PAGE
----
The latest numbers are a significant increase from 2009, when international tourism to Mexico dropped dramatically after the outbreak of the H1N1 virus, or swine flu. But compared with 2008, international travel to Mexico is up only 6%.
Still, analysts say, the latest jump in visitors suggests that U.S. travelers feel more confident about spending on travel again and see Mexico as a good bargain for vacations.
“Memories of last year have started to fade,” said Anthony Concil, a spokesman for the International Air Transport Assn., a trade group for the world’s airlines.
The sharp increase in visitors to Mexico is also significant because Concil and other analysts have predicted only modest growth in travel worldwide. International air travel, for example, was up 6% in August compared with a year earlier, according to the International Air Transport Assn.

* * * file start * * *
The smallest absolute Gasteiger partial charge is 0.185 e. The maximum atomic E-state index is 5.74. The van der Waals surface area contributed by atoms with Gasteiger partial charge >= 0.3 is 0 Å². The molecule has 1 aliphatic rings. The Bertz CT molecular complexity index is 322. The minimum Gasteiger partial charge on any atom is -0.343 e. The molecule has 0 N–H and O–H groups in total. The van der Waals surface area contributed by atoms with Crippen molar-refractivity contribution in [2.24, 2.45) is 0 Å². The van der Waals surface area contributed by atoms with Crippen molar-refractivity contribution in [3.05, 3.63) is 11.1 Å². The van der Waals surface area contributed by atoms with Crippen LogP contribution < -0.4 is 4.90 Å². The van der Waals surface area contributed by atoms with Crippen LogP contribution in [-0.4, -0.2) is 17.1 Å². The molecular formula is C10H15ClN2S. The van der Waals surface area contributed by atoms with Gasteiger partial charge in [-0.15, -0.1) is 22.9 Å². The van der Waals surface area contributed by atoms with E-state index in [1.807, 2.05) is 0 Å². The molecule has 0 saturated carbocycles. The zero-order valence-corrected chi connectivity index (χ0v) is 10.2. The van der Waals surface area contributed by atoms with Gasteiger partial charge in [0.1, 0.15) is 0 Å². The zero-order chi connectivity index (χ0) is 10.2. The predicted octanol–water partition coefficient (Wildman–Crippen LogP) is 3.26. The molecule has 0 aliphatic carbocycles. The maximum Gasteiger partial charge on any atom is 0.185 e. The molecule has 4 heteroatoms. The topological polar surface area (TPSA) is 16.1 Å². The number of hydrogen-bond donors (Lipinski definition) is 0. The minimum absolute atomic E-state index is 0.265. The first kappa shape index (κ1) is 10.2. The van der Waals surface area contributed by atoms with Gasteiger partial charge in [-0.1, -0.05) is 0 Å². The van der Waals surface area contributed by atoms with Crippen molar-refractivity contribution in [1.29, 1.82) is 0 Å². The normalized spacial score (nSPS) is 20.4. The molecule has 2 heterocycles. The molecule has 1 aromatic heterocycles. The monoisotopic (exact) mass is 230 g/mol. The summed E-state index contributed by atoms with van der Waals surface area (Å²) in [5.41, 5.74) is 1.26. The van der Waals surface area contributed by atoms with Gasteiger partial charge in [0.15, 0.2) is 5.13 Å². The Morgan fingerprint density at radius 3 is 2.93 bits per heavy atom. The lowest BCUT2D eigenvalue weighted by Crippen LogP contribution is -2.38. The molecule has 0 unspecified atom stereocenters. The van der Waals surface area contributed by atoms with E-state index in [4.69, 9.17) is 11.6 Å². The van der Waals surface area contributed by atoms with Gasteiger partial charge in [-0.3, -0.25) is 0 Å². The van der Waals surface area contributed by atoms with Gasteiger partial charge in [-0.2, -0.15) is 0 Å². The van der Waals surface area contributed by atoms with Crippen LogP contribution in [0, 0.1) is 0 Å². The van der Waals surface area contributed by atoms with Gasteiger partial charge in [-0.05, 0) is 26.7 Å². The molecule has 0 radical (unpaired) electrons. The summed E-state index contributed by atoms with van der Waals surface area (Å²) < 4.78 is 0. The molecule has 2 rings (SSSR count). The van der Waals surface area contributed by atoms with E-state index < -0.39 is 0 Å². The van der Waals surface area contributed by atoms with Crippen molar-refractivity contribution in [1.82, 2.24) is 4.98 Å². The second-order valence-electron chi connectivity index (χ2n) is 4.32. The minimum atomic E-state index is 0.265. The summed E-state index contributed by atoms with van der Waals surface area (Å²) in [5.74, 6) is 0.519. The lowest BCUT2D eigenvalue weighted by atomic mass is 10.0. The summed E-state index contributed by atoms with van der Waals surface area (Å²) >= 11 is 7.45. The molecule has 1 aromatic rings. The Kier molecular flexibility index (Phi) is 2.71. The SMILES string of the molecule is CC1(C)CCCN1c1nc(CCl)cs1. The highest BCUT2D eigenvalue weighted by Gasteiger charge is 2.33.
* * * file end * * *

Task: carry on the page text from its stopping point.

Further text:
Hawaii has also seen tourism begin to rebound lately, but not enough to overcome the steep drop-off it suffered in 2009. In August, total arrivals by air to Hawaii were up about 11% from the same month last year, marking the ninth consecutive month of growth.
Mexican tourism officials attribute Mexico’s tourist increase to a marketing campaign that kicked off in July, with the tagline “Mexico, the place you thought you knew.”
“We have had all of these challenges, but we are in the right track,” said Alfonso Sumano, regional director for the Mexico Tourism Board for the Americas.
Local travel agents say the growth in tourists’ interest in Mexico comes from a pent-up demand to travel.
“I think there’s a perception is that it’s a good deal,” said Carol McConnell, founder of Around the Globe Travel in Huntington Beach. “But it’s mostly about being where the water and the weather is really nice.”